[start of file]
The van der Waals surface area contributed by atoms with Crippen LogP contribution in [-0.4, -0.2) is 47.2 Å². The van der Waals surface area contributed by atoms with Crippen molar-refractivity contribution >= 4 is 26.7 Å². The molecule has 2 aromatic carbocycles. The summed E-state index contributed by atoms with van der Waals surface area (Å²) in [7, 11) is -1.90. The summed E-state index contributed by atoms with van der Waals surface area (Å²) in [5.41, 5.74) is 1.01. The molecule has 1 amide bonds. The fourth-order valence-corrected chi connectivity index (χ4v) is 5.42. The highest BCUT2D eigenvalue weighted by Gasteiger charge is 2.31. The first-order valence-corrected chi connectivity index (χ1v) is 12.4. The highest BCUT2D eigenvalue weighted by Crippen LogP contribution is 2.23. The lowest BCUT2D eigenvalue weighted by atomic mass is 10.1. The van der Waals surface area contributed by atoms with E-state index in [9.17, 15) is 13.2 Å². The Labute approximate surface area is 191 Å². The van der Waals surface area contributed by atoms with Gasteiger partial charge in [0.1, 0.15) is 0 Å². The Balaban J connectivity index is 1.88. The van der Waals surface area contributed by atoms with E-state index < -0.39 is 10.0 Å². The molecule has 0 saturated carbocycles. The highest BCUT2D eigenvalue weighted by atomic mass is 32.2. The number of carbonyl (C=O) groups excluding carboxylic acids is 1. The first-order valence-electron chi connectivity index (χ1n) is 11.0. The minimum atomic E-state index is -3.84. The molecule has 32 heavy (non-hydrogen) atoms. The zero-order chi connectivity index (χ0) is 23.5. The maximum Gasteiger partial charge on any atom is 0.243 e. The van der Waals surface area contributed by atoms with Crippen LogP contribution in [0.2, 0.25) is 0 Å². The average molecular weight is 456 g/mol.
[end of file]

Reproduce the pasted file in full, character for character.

The van der Waals surface area contributed by atoms with Crippen LogP contribution in [-0.4, -0.2) is 47.2 Å². The van der Waals surface area contributed by atoms with Crippen molar-refractivity contribution >= 4 is 26.7 Å². The molecule has 2 aromatic carbocycles. The summed E-state index contributed by atoms with van der Waals surface area (Å²) in [7, 11) is -1.90. The summed E-state index contributed by atoms with van der Waals surface area (Å²) in [5.41, 5.74) is 1.01. The molecule has 1 amide bonds. The fourth-order valence-corrected chi connectivity index (χ4v) is 5.42. The highest BCUT2D eigenvalue weighted by Gasteiger charge is 2.31. The first-order valence-corrected chi connectivity index (χ1v) is 12.4. The highest BCUT2D eigenvalue weighted by Crippen LogP contribution is 2.23. The lowest BCUT2D eigenvalue weighted by atomic mass is 10.1. The van der Waals surface area contributed by atoms with E-state index in [9.17, 15) is 13.2 Å². The Labute approximate surface area is 191 Å². The van der Waals surface area contributed by atoms with Gasteiger partial charge in [0.1, 0.15) is 0 Å². The Balaban J connectivity index is 1.88. The van der Waals surface area contributed by atoms with E-state index < -0.39 is 10.0 Å². The molecule has 0 saturated carbocycles. The highest BCUT2D eigenvalue weighted by atomic mass is 32.2. The number of carbonyl (C=O) groups excluding carboxylic acids is 1. The first-order valence-electron chi connectivity index (χ1n) is 11.0. The minimum atomic E-state index is -3.84. The molecule has 32 heavy (non-hydrogen) atoms. The zero-order chi connectivity index (χ0) is 23.5. The maximum Gasteiger partial charge on any atom is 0.243 e. The van der Waals surface area contributed by atoms with Crippen LogP contribution in [0.2, 0.25) is 0 Å². The average molecular weight is 456 g/mol.